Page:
I have a soft spot for the Altimeter Group, a pioneering band of consultants founded by the impressive Charlene Li, with a mission to educate corporate America about the value of listening and engaging with customers.
It’s tough work. Wednesday evening we heard Susan Etlinger, Industry Analyst at Altimeter, speak about her latest research and lamenting the fact that most corporations have no frameworks or methods in place to make sure that everyone “listens” to customers. There’s no incentive built into company cultures to “listen.”
Afterwards, I chatted with Charlene Li, who spoke about the slow pace of change within large organizations, towards listening and engaging with customers.
This is not a new topic, it’s several years old and it’s covered very well in Ms. Li’s bestseller: “Open Leadership,” which tries to encourage company leaders to build a new culture, one that can help their organizations transition into social business models.
It’s very noble work trying to educate large organizations about the massive disruptive trends within nearly every aspect of their business. But I also think it’s a lost cause in many cases, because most companies won’t be able to change even though they become aware of what’s going on.
I often hear from companies that they see the disruptive trends in their markets and industries and that they will adapt and co-opt those trends when the time comes. “We see it,” they say.
However, seeing a disruptive trend is commonly mistaken for being able to do something about it. That’s a false logic because people forget that disruptive technologies disrupt. That’s the key quality of a disruptive technology — It’s not just an “edgy” name. Disruptive technologies disrupt businesses even if they see them coming.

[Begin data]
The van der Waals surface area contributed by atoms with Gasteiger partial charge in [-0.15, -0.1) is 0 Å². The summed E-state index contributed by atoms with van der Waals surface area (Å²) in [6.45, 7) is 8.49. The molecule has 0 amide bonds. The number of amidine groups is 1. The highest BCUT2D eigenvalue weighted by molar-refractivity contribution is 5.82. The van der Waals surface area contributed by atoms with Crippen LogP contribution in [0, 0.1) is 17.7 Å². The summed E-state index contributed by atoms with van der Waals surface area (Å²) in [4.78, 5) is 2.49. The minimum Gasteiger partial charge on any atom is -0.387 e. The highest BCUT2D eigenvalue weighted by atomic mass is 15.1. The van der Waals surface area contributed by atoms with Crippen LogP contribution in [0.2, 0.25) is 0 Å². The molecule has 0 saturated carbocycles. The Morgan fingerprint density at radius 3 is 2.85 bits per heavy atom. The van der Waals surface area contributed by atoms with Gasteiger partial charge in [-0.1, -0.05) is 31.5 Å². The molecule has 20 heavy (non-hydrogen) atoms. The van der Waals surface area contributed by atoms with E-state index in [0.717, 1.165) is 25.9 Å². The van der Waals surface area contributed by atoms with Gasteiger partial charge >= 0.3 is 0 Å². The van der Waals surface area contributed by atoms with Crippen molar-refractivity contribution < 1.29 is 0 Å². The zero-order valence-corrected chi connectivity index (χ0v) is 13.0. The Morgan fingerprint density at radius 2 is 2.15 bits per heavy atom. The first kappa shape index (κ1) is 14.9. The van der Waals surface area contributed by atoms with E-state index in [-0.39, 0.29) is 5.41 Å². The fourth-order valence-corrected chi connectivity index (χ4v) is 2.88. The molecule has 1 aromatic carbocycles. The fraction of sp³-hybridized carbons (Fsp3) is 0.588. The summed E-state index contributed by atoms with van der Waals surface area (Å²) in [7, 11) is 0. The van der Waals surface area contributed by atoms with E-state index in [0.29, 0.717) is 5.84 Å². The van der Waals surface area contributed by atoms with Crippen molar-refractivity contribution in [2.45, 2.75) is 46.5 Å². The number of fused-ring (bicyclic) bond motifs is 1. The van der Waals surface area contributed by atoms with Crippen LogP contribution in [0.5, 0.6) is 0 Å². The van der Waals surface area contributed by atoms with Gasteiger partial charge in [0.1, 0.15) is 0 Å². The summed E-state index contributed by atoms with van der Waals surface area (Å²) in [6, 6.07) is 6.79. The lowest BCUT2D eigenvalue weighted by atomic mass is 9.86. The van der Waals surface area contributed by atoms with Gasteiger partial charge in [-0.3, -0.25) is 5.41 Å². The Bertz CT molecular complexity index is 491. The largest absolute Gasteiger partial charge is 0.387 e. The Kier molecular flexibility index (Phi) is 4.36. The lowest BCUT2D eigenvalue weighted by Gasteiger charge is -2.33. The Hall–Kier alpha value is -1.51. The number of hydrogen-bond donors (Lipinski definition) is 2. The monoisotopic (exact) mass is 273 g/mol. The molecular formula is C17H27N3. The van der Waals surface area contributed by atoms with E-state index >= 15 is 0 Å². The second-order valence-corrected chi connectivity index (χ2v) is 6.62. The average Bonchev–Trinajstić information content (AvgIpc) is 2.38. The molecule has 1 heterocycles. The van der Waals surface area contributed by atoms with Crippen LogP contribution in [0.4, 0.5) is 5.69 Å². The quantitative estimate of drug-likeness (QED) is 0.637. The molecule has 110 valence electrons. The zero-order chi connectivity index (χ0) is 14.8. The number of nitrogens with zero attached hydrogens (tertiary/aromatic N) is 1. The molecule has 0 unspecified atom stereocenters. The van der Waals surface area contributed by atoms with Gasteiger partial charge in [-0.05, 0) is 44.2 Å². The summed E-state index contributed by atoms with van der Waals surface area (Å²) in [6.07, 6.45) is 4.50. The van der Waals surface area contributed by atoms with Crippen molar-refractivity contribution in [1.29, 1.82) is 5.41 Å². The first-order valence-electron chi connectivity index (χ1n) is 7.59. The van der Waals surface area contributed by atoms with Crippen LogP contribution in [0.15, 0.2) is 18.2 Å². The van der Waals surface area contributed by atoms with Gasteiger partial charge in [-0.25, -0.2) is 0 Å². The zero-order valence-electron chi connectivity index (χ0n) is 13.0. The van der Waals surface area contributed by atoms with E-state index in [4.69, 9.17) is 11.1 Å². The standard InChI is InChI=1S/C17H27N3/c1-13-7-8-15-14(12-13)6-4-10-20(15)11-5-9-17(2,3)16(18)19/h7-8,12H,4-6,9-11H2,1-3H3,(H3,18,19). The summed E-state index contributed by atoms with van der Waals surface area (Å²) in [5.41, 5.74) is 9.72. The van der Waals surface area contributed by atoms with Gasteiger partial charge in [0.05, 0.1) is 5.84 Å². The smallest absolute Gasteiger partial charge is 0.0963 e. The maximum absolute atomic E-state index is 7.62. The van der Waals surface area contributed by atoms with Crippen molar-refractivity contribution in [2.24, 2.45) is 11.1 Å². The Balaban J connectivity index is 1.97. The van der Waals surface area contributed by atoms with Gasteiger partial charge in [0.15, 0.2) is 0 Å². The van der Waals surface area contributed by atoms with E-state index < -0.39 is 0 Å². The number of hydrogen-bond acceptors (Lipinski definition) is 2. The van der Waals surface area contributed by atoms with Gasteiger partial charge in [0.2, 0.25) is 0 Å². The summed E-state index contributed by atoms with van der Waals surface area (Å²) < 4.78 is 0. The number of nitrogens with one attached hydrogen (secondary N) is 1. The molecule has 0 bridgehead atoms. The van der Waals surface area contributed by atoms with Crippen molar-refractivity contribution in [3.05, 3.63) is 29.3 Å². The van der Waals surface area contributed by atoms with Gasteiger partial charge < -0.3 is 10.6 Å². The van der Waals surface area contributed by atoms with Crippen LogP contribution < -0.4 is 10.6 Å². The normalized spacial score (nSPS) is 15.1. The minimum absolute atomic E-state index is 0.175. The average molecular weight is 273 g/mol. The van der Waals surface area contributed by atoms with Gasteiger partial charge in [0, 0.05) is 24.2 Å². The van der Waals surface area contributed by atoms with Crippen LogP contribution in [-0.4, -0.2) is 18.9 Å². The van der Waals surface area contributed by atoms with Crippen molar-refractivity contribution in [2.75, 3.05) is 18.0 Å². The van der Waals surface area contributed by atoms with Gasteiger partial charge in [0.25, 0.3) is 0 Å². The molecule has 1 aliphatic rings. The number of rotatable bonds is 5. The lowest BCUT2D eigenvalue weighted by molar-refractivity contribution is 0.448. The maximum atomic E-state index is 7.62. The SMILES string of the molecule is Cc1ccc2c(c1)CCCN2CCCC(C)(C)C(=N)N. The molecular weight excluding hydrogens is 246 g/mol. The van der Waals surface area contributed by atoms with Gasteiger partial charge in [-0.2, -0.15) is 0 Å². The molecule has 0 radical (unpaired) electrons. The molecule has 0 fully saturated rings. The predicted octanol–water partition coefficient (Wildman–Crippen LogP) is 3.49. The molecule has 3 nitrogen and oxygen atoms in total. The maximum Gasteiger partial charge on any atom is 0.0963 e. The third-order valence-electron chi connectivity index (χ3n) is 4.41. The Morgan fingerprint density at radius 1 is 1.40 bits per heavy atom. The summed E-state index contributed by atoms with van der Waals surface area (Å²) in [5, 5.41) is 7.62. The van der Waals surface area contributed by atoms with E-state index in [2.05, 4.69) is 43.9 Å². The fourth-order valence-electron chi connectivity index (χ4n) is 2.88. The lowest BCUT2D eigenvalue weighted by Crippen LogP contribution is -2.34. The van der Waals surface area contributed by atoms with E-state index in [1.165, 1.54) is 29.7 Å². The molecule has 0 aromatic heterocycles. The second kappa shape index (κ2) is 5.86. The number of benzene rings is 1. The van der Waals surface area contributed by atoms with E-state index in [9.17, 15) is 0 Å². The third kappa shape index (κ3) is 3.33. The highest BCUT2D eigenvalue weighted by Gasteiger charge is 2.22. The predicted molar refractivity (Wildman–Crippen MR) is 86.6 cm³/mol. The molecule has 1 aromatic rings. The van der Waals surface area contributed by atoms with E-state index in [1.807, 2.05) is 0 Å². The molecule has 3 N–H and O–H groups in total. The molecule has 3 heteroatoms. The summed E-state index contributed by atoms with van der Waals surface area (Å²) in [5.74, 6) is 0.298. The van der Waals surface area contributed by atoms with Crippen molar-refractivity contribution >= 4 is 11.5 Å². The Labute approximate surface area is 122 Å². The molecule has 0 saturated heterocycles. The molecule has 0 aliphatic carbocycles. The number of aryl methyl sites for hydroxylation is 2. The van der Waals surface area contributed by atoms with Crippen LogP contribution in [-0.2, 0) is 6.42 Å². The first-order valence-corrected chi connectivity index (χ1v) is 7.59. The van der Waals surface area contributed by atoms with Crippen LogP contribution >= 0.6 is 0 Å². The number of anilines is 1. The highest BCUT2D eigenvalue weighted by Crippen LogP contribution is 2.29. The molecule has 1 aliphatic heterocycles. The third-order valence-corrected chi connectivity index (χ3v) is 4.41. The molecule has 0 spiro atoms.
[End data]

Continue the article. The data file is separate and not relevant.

Why? Because most businesses can’t pivot their internal culture, and their business models fast enough. That’s why god invented startups.
There will be a lot of corporations, that the combined and formidable talents of Charlene Li, Jeremiah Owyang, Brian Solis, Susan Etlinger, and the rest of the now 40 analysts at Altimeter, won’t be able to save.
No matter how convincing Altimeter are in their arguments to the management teams, or how great their PowerPoints, a lot of corporations won’t make it through this game-breaking transition in commerce.
The winning companies will be what I call new rules enterprises — they follow ten rules, the first rule is that it’s a new enterprise, with a new team and new culture baked-in fresh from the start. (I’ll share the next nine rules at another time…)
Congratulations to Altimeter for growing to more than 40 consultants!
Also, it was great to see Matt Ceniceros, Shelley Risk, Ken Kaplan, Michael Brito, and Flipboard’s Christel Vanderboom. (I mentioned my recent discovery that Flipboard shared Marshall McLuhan’s birthday, she said it was accidental and a result of Apple’s erratic app approval process. Still, it could prove to be a significant date, but we’ll have to wait and see if Flipboard is a new form of media company, and if it has the ability to build a revenue stream that’s as impressive as its app.)
[Cross-posted at Silicon Valley Watcher]